Some decisions following Abilene Cotton Oil are in accord with this statutory-construction-based approach: in cases otherwise properly before a lower court, the Court would hold that the court was required to refer issues to an agency for resolution first because the governing statutory scheme put the issues within the exclusive jurisdiction of the agency. See Cunard Steamship Co., 284 U.S. at 485 (holding that arguments in the context of an antitrust claim about the reasonableness of rates fell “within the exclusive preliminary jurisdiction of the Shipping Board” based on “[t]he scope and eviden[t] purpose of the Shipping Act, as in the case of the Interstate Commerce Act”); Garmon, 359 U.S. at 246 (holding in the context of labor relations that “since such [union] conduct is arguably within the compass of s 7 or s 8 of the Act, the State's jurisdiction is displaced”).
But since Abilene Cotton Oil, the doctrine of primary jurisdiction has also developed a prudential strain. Instead of sending an issue to an agency first because a statute contemplates it, courts often ground this referral merely in a desire for the agency's expertise. See Arsberry, 244 F3d at 563 (“The doctrine of primary jurisdiction is sometimes defined quite differently, as a doctrine that allows a court to refer an issue to an agency that knows more about the issue, even if the agency hasn't been given exclusive jurisdiction to resolve it.”). See, e.g., Astiana v. Hain Celestial Grp., Inc., 783 F3d 753, 762 (9th Cir. 2015) (“The purpose of referral to the FDA was not for the agency to adjudicate Astiana's claims, but to provide expert advice that would be useful to the court in considering this lawsuit.”); Am. Trucking Assns., Inc. v. Interstate Commerce Commn., 682 F2d 487, 491 (5th Cir. 1982) (“The doctrine of primary jurisdiction ․ allows a court when faced with an issue which calls into question an area of special expertise of an agency to suspend proceedings pending referral of the issue to the agency for its official position.”). For instance, the U.S. Supreme Court later explained the doctrine as “a principle, now firmly established, that in cases raising issues of fact not within the conventional experience of judges or cases requiring the exercise of administrative discretion, agencies created by Congress for regulating the subject matter should not be passed over.” Far East Conference, 342 U.S. at 494.1 The Court goes on to explain that agencies should get the first crack at those kinds of issues because “they are better equipped than courts by specialization, by in-sight gained through experience, and by more flexible procedure.” Id. And in Ricci, 409 U.S. 289, the Court offered largely prudential reasons for applying the doctrine rather than addressing whether the relevant statutory scheme required first resort to the agency. See id. at 302-304 (in antitrust case, referring issues about whether certain conduct violated rules of commodity exchange to Commodity Exchange Commission because answering that question was necessary for resolving the underlying antitrust suit, “some facets of the dispute ․ are within the statutory jurisdiction of the Commodity Exchange Commission,” and “adjudication of that dispute by the Commission promises to be of material aid in resolving the immunity question” that was part of the antitrust case). Over time, lower federal courts have incorporated this and similar agency-expertise-focused language into a variety of multi-factor balancing tests for applying the doctrine. See Winters at 568 (collecting circuit tests).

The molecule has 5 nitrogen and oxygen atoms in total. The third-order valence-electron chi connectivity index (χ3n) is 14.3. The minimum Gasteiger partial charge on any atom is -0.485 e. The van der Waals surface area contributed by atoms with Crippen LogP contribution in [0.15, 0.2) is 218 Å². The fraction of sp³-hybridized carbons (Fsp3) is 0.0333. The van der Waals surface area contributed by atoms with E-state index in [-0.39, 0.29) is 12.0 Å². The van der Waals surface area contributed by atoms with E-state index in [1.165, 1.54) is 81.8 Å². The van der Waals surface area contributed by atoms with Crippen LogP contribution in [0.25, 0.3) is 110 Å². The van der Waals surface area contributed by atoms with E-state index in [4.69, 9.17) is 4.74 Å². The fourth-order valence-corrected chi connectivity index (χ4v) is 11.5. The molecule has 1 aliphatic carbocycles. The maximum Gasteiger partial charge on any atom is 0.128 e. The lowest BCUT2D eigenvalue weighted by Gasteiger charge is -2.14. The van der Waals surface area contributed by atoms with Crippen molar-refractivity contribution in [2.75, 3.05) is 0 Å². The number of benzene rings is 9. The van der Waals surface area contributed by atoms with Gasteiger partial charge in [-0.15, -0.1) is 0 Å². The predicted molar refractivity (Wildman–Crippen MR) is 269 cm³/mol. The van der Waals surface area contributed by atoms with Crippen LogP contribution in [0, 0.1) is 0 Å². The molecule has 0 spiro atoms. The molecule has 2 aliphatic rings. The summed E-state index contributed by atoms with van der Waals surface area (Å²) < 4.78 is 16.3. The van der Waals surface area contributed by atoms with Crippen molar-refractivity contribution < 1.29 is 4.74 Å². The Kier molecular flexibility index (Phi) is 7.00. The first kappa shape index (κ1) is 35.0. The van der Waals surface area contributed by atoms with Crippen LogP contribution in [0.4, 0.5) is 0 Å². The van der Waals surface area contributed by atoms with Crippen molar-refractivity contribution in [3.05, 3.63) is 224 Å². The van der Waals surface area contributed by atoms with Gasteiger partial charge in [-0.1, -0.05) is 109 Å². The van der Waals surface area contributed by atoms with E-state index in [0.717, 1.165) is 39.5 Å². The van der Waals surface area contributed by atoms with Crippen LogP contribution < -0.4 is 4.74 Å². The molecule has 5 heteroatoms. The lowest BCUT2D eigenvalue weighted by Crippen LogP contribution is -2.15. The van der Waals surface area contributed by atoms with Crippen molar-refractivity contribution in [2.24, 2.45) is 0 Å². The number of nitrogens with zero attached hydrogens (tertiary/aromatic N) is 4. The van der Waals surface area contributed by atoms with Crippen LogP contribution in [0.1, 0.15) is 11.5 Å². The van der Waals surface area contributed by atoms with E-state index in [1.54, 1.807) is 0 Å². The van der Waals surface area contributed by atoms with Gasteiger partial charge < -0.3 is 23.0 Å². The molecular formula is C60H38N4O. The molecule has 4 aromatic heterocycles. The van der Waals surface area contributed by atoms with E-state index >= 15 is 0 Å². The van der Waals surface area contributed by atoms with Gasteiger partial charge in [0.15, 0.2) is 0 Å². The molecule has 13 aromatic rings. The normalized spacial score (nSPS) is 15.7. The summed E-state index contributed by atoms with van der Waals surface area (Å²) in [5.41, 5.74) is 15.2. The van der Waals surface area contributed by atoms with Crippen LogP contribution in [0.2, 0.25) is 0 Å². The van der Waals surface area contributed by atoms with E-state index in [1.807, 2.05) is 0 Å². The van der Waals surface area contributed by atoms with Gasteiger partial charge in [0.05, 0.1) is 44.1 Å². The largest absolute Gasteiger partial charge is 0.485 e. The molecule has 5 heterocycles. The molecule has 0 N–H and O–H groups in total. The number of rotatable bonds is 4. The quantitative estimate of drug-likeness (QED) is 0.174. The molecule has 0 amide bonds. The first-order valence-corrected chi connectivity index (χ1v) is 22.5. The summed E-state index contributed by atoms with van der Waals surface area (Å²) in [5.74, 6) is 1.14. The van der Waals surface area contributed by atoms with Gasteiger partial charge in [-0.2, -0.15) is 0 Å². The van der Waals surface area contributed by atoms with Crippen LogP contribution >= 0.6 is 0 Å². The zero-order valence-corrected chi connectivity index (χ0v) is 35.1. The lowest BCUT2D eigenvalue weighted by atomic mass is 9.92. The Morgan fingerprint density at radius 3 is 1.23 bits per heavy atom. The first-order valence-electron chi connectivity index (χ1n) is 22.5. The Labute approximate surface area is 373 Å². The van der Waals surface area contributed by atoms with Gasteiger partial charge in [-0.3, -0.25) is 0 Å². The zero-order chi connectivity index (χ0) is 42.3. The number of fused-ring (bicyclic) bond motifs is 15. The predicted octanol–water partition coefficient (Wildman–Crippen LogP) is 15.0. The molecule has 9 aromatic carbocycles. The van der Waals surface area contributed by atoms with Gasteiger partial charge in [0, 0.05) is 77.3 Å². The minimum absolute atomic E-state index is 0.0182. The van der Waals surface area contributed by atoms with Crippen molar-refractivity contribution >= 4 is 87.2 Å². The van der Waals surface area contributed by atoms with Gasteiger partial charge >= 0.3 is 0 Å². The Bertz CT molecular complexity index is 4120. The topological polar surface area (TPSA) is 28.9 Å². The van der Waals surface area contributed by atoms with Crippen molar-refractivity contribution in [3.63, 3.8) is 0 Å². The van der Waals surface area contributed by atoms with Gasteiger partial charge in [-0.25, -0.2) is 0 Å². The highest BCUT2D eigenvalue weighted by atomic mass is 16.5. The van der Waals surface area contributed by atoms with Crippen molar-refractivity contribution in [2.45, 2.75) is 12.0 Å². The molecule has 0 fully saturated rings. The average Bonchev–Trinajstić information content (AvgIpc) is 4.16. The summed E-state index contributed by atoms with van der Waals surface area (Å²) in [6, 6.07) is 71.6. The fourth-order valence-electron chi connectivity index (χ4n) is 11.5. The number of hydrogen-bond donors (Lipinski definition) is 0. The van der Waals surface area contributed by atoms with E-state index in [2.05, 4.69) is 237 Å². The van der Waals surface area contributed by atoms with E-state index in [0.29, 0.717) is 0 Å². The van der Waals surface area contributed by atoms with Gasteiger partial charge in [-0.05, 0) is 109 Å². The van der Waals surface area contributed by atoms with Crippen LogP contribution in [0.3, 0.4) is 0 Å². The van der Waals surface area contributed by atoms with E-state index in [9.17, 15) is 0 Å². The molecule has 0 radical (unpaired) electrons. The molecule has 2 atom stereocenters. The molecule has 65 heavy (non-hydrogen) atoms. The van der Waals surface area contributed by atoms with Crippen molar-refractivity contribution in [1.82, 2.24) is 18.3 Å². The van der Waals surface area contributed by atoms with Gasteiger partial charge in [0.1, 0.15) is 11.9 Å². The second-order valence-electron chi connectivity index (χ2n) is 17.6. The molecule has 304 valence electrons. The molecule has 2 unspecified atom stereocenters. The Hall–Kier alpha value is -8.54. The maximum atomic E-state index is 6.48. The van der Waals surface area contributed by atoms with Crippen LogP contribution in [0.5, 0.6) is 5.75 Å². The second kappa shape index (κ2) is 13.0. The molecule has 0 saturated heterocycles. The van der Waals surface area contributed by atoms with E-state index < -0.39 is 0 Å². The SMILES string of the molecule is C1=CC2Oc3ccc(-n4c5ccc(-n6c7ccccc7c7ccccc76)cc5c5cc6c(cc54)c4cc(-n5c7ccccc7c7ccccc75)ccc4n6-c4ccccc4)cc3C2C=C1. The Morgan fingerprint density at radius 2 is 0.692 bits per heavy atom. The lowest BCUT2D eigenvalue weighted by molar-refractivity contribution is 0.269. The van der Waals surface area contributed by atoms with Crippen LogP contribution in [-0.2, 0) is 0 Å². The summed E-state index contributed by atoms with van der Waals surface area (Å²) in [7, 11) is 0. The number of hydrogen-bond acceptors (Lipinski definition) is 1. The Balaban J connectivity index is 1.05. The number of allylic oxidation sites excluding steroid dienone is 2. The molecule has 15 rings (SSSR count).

2. Teasing out these two different forms the doctrine of primary jurisdiction may help answer the questions about whether and to what extent the doctrine is a part of Georgia law.
Start with the first, core form of the doctrine. As I mentioned above, the core doctrine requires courts to send to agencies issues that the governing statutes contemplate the agencies must first resolve. Put simply, this is just statutory interpretation. And of course, Georgia courts too interpret statutes as needed to resolve cases. So if a litigant argues in a given case before our courts that a statutory scheme—federal or state—requires referral to an agency to resolve some issue material to the litigation at hand, Georgia courts will necessarily “apply the doctrine of primary jurisdiction,” i.e., interpret the statute, to see whether that's so. If the statute in question is federal and the U.S. Supreme Court has interpreted it, Georgia courts are bound by the Court's holdings with respect to that statute, including any conclusions about whether particular issues are within the “exclusive primary jurisdiction” of the agency in question. If the relevant statute is a state law, Georgia courts will do their own interpretive work to determine whether the statute requires an agency to resolve any particular issues in the suit. In short, there can be little doubt that the core form of the doctrine of primary jurisdiction, being merely an exercise in statutory interpretation, is equally applicable in federal and Georgia courts.
The prudential form of the doctrine seems to me a different beast. The decisions in this camp do not purport to ground the referral of issues to agencies in the relevant statutory scheme, but rather in the desire to draw on an agency's special expertise to decide complex technical issues that judges may know little about. See, e.g., Weinberger, 412 U.S. at 654 (approving referral to the FDA for the determination whether a drug was “safe and effective” within the meaning of a statute because that question “necessarily implicates complex chemical and pharmacological considerations,” and “[t]hreshold questions within the peculiar expertise of an administrative agency are appropriately routed to the agency, while the court stays its hand”); Far East Conference, 342 U.S. at 573-575. Nor does that basis for seeking the agency's advice on such issues appear to be rooted in positive law, like a statute or a constitution. Rather, it seems to be a reflection of the Court's judgment that federal courts have the power and discretion to “accommodat[e] the complementary roles of courts and administrative agencies in the enforcement of law” when they have concurrent jurisdiction over an issue, Far East Conference, 342 U.S. at 574. See also id. (calling the creation of the doctrine “one of those creative judicial labors whereby modern administrative law is being developed as part of our traditional system of law”). Indeed, the Court has said before that the doctrine allows courts to “allocat[e] the law-making power over certain aspect of commercial relations” between courts and agencies. Western Pacific R. Co., 352 U.S. at 65 (citing Louis L. Jaffe, Primary Jurisdiction Reconsidered. The Anti-Trust Laws, 102 UNIV. PA. L. REV. 577, 583-584 (1954)).